This week’s meeting between foreign ministers of the European Union (EU) and the Association of Southeast Asian Nations (ASEAN) is expected to focus on drafting a road map for deepening political and economic relations, including negotiations on a major comprehensive free trade agreement.
The selection of a country to host a body to conduct research on trade liberalization around the Asia-Pacific region has been put on hold due to the rivalry among countries wishing to be home to its headquarters.
The eighth round of trade talks between New Zealand, Australia and 10 Southeast Asian countries begins in Wellington on Tuesday as negotiators try to reach a deal by the end of the year.
Japan and the Association of Southeast Asian Nations will not be able to wrap up their negotiations for an economic partnership agreement by the end of next month and now hope to strike a deal by June or July.
Civil society movements and organisations from ASEAN and Europe express strong concerns about the proposed EU-ASEAN Free Trade Agreement (FTA) slated to be concluded within the next two years.
Southeast Asia’s regional bloc and the European Union may launch negotiations in May for an ambitious and comprehensive free trade agreement, officials said Tuesday.
The European Union is seeking ASEAN investors for its new member states with a free trade agreement in the pipeline, the ambassador of the EU Commission said in a broadcast report on Wednesday.
A planned free-trade agreement (FTA) between Asean and the European Union hit a snag recently, as the EU might not sign if the agreement includes Burma, says a senior Thai official.
While the government’s decision to reduce import duty on palm oil could be interpreted as India’s signal to the Asean about its seriousness to sign the proposed free trade agreement (FTA) in July, several issues need to be settled before the deal is through.
Negotiations for an ASEAN-Australia-New Zealand free trade agreement will resume in Wellington in March.
The much-delayed Free Trade Agreement (FTA) with ASEAN could see the light of day sooner rather than later. Over the weekend, the two sides agreed on the broad contours of the agreement, which is expected to be signed by July.
China and the Association of Southeast Asian Nations (ASEAN) signed on Sunday in Cebu an agreement on Trade in Services of the China-ASEAN Free Trade Area.
We call on Governments to review existing FTAs and, to postpone for further examination and public scrutiny the FTAs currently being negotiated or proposed, particularly the proposed EU-ASEAN FTA, and FTAs with Japan and the United States under consideration by several ASEAN members.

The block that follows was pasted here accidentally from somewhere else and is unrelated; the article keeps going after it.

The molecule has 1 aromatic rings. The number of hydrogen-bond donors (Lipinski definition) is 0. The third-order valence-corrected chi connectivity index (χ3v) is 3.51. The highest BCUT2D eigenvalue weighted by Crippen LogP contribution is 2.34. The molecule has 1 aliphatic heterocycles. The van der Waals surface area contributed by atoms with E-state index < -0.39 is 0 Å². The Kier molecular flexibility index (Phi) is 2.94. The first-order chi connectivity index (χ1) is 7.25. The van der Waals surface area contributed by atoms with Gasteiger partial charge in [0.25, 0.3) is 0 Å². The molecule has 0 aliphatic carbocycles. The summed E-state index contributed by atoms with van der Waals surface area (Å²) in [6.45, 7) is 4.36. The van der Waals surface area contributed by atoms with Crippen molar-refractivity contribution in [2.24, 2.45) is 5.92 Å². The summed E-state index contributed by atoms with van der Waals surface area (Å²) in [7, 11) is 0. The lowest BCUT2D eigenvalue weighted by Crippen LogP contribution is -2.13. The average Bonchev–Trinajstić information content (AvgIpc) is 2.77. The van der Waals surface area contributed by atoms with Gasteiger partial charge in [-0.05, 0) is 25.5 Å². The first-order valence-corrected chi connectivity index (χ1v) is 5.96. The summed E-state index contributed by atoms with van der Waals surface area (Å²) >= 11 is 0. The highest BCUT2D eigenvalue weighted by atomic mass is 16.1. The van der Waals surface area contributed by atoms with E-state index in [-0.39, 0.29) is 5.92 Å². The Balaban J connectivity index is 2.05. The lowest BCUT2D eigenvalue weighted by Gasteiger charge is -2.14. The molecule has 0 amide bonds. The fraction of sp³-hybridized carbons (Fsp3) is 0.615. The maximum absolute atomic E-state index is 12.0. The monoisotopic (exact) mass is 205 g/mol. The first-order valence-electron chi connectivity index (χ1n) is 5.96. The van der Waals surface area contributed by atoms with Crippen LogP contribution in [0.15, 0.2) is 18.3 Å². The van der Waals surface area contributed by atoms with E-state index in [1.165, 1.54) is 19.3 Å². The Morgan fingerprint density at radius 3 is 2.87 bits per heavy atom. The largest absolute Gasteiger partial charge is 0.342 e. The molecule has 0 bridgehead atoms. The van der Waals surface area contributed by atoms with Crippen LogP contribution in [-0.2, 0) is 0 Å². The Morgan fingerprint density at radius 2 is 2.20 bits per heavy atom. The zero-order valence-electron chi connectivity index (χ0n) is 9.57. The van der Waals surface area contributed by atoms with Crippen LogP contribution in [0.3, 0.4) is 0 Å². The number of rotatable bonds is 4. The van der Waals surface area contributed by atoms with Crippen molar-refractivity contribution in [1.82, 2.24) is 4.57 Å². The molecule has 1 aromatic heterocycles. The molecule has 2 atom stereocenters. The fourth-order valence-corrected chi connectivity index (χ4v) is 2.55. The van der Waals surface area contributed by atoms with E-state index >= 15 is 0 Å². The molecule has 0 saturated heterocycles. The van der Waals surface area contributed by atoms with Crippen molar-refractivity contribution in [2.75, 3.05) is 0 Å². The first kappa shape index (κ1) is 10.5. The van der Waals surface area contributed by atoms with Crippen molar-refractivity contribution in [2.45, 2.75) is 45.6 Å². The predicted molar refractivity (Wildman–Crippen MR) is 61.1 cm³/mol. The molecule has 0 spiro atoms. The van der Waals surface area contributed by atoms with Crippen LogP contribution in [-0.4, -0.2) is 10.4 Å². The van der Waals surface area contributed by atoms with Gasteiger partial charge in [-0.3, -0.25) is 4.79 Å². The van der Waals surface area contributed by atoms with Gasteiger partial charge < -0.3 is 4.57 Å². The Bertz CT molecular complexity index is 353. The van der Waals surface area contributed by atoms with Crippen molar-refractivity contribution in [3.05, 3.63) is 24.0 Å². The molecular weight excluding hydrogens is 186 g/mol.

The proposed Free Trade Agreement (FTA) between India and the Asean countries is unlikely to materialise during Prime Minister Manmohan Singh’s visit to the Philippines for the Asean summit beginning January 10.
The way India has traditionally managed its border areas - security being the prime concern - will undergo a radical change this year with the Cabinet Committee on Security clearing a revamp of the infrastructure at major land borders to facilitate trade and commerce.
Asean’s primary interest lies in palm oil where it has demanded that duties should be pruned to 30-40% within five years of the implementation of the agreement instead of 50% within 10-12 years period as suggested by India. At present, palm oil attracts a duty of 75%.
India’s Christmas offer to cut its negative list to mollify the Association of South-East Asian Nations (Asean) to speed up the snail-paced free trade agreement (FTA) talks does not seem to impress the 10-member regional grouping.
Thailand remained with a deficit of more than Bt1.7 billion (about US$46.6 million) in trade with China under the ASEAN-Sino Free Trade Area (FTA) agreement during the first nine months of this year, according to the Foreign Trade Department.
In a country where oil diplomacy usually relates to petroleum resources, the year 2006 must have come as a lesson for top trade and foreign policy makers.
New Hope, one of China’s biggest privately owned companies, is not alone in betting on the business opportunities resulting from the China-Asean FTA and other FTAs with China as a partner.